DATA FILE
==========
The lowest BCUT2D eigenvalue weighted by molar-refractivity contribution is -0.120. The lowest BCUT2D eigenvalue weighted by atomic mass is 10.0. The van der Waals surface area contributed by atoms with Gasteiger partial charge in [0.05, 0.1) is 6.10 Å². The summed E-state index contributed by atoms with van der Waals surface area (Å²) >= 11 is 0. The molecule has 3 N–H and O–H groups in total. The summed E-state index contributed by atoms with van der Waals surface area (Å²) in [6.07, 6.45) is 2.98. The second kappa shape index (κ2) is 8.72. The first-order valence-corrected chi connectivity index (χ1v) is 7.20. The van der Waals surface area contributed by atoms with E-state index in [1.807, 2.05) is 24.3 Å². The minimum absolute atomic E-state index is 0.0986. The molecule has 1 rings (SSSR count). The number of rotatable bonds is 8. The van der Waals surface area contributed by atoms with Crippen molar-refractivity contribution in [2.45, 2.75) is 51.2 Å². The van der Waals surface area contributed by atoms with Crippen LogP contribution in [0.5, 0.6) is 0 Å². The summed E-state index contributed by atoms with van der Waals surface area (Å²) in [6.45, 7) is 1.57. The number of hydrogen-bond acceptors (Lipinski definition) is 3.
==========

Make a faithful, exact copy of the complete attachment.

The lowest BCUT2D eigenvalue weighted by molar-refractivity contribution is -0.120. The lowest BCUT2D eigenvalue weighted by atomic mass is 10.0. The van der Waals surface area contributed by atoms with Gasteiger partial charge in [0.05, 0.1) is 6.10 Å². The summed E-state index contributed by atoms with van der Waals surface area (Å²) >= 11 is 0. The molecule has 3 N–H and O–H groups in total. The summed E-state index contributed by atoms with van der Waals surface area (Å²) in [6.07, 6.45) is 2.98. The second kappa shape index (κ2) is 8.72. The first-order valence-corrected chi connectivity index (χ1v) is 7.20. The van der Waals surface area contributed by atoms with E-state index in [1.807, 2.05) is 24.3 Å². The minimum absolute atomic E-state index is 0.0986. The molecule has 1 rings (SSSR count). The number of rotatable bonds is 8. The van der Waals surface area contributed by atoms with Crippen molar-refractivity contribution in [2.45, 2.75) is 51.2 Å². The van der Waals surface area contributed by atoms with Crippen LogP contribution in [0.5, 0.6) is 0 Å². The summed E-state index contributed by atoms with van der Waals surface area (Å²) in [6.45, 7) is 1.57. The number of hydrogen-bond acceptors (Lipinski definition) is 3.